By Naomi Ndifon

Gender-Based Violence (GBV) is a global pandemic. Race, ethnicity and/or nationality have not insulated women of different age groups from the ongoing scourge of violence in all its forms. Surveys show that 1 in 3 women globally has experienced sexual or physical violence in their lifetime. In Nigeria, where the criminal justice system, put in place to combat this crisis, is rigged with patriarchy and culture overrides constitution, these numbers have drastically escalated.

Despite the Nigerian government's seeming social development and economic progress, approximately 80 million women and girls are still victims of GBV; 30% of women and girls aged 15-49 have experienced sexual abuse. The 2013 National Demographic and Health Survey (NIDHS) and the 2016 Multiple Indicator Cluster Survey (MICS) assessed the percentage of women that have experienced varying forms of GBV in Nigeria. According to the 2013 NIDHS report, 28% of women aged 15-49 have experienced physical abuse, 7% have experienced sexual abuse and 62.6%child marriage. The 2016 MICS report also noted that 25.3% of Nigerian girls under 15 years had undergone female genital mutilation (FGM).

Understanding Gender-Based Violence

There are diverse ways to define GBV. At its core, it is a violation of an individual’s most basic human rights. Although GBV affects both men and women, women are disproportionately affected because this violence reflects and reinforces existing gender inequalities in society.

The United Nations (UN) describes GBV as “any act of gender-based violence that results in, or is likely to result in, physical, sexual or psychological harm or suffering to women.” Similarly, Article 1 of the Protocol to the African Charter on Human and Peoples’ Rights on the Rights of Women in Africa (Maputo Protocol) defines violence against women as “all acts perpetrated against women which cause or could cause them physical, sexual, psychological and economic harm, including the threat to take such acts, or to undertake the imposition of arbitrary restrictions on or deprivation of fundamental freedoms in private or public life, in peacetime and during situations of armed conflict or war.” Violence can take many forms; sexual, physical, verbal, and psychological (emotional). Forced early marriage, domestic violence, marital rape, trafficking, and FGM are also different forms of GBV. Likewise, structural or institutional violence, fuelled by socioeconomic disparities, can tip the scales of power in favour of men.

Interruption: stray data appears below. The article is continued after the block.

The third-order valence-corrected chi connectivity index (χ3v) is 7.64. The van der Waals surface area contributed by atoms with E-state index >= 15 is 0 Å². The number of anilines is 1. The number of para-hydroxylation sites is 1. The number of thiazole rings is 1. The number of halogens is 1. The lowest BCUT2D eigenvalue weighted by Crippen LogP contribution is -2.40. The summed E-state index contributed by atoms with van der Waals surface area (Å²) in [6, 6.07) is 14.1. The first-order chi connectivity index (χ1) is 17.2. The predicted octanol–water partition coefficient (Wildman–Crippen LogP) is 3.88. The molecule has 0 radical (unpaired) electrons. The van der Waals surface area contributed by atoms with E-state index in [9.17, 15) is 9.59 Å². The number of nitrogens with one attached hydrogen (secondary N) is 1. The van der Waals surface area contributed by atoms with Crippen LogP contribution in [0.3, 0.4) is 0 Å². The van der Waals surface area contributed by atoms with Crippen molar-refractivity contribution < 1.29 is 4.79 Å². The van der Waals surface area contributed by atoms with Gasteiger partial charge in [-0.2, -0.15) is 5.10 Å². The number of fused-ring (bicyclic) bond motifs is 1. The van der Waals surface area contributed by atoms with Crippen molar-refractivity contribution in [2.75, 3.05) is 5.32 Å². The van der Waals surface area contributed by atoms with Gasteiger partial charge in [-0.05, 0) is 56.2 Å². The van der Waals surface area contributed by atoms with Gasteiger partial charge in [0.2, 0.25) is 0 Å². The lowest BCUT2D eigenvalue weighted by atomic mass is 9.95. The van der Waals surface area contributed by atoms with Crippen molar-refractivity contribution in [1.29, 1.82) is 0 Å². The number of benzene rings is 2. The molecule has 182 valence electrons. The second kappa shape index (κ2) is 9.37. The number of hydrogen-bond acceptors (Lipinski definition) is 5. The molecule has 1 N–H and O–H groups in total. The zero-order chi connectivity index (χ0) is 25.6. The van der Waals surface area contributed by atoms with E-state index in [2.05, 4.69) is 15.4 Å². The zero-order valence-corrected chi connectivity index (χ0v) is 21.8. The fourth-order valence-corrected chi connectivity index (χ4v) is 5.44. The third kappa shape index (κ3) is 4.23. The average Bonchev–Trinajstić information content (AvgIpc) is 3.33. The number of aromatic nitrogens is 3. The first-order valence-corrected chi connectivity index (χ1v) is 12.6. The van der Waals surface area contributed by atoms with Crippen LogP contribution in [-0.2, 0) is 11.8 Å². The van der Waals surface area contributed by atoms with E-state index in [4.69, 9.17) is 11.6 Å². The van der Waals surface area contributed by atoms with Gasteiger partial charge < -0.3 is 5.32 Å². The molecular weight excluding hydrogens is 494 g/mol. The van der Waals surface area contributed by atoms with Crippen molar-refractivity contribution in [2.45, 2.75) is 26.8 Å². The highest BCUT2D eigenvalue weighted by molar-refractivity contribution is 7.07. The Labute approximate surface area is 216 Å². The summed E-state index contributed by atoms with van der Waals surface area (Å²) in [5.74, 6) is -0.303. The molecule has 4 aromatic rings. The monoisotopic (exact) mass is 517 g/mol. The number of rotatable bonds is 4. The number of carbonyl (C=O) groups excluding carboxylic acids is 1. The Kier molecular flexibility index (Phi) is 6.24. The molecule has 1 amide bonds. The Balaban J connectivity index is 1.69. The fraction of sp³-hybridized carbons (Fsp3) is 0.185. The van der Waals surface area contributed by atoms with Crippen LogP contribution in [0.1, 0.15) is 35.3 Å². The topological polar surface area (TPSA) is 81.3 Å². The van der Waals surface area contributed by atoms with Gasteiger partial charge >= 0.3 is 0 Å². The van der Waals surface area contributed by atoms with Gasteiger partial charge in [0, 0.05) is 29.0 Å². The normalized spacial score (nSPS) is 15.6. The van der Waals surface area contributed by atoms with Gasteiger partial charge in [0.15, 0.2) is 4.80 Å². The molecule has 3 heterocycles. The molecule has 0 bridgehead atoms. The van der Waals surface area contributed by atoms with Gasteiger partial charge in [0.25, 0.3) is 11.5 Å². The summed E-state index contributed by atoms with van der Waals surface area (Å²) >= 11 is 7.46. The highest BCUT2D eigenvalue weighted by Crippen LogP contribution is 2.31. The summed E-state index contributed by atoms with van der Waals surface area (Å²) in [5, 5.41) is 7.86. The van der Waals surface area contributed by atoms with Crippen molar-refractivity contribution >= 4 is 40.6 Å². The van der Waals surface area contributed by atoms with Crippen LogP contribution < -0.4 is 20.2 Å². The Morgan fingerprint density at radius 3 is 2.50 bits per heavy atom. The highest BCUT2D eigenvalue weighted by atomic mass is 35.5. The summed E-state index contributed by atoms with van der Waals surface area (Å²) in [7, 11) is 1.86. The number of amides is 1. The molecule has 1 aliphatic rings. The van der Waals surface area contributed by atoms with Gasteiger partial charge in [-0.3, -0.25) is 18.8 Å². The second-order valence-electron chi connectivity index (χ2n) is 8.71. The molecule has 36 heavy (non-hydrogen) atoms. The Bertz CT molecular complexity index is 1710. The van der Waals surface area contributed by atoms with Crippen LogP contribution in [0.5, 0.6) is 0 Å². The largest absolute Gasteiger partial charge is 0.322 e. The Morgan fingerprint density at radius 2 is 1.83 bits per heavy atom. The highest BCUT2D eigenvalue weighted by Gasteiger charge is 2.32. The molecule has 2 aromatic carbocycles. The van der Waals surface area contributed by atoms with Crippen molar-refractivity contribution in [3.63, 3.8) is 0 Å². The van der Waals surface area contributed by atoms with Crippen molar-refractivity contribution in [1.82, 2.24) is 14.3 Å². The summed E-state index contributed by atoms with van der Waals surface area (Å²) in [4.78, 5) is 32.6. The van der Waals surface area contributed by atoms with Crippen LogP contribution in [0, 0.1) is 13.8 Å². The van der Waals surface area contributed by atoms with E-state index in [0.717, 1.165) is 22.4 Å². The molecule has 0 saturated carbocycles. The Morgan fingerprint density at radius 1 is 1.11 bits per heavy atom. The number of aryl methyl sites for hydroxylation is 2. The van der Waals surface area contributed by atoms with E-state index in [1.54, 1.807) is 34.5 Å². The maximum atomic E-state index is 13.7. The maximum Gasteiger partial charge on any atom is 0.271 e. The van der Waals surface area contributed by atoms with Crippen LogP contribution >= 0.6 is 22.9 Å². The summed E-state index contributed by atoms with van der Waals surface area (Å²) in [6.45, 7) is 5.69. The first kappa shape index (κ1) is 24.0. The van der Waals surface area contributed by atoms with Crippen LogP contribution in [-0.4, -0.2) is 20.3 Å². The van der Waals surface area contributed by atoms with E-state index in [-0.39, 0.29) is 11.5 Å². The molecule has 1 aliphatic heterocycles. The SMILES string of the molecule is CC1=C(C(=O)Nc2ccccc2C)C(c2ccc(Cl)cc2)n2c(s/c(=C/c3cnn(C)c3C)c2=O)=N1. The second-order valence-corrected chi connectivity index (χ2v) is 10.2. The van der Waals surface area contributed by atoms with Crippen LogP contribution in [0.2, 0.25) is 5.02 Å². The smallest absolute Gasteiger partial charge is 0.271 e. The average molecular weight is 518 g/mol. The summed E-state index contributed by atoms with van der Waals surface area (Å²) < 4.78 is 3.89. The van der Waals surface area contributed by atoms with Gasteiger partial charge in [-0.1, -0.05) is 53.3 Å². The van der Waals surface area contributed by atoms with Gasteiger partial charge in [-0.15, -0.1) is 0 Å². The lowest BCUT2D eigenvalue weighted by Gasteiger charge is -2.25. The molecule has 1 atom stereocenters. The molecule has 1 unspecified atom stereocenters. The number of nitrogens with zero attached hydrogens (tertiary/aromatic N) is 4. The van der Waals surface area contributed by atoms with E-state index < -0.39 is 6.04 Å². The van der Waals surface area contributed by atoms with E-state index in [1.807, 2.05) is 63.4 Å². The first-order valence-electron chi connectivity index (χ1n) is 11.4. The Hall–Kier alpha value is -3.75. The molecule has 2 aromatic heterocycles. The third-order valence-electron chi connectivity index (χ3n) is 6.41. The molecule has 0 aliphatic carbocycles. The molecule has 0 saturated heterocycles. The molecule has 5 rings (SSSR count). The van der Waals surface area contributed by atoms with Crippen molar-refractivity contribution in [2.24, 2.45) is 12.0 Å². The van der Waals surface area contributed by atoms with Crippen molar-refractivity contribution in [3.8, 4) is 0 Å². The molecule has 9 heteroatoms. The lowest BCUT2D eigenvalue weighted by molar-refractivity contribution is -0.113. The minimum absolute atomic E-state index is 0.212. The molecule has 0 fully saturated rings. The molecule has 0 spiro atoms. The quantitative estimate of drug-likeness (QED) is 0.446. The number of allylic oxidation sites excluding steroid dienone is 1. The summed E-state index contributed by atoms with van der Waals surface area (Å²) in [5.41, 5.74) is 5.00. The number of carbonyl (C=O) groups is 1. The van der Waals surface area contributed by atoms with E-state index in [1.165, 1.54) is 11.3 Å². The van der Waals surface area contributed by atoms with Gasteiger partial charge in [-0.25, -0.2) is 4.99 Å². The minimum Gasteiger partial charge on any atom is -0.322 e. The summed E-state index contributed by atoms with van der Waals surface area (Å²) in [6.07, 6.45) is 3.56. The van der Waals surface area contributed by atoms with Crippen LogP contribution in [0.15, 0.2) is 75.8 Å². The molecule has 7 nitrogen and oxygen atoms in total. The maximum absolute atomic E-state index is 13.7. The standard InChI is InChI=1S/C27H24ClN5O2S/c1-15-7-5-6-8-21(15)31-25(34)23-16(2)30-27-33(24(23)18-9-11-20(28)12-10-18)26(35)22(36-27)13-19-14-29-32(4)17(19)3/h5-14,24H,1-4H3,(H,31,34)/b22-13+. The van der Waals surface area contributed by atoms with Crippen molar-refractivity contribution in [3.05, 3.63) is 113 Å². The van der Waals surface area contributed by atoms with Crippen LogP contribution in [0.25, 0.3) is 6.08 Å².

Culture, traditional beliefs, and societal norms are major determinants of the extent to which violence against women will thrive. Domestic violence, for instance, is regarded because of the structure of traditional Nigerian marriage. A conventional perspective on marriage means a woman gives up her right to herself. In communities where a bride price is paid, it is common for the husband to believe that he now owns his wife and can treat her as a possession. In their study on domestic violence against women in Nigeria, Balogun and John-Akinola (2015) found that because patriarchal culture dictates that women should be submissive to their husbands, women are socialised to accept and not challenge domestic violence as a cultural norm. Physical abuse is regarded as a tool that a husband uses to chastise his wife and improve her and sexual abuse (marital rape) as part of the husbands' matrimonial rights. In effect, marriage gives up a woman's right to herself.

National Legal Framework relating to Gender-Based violence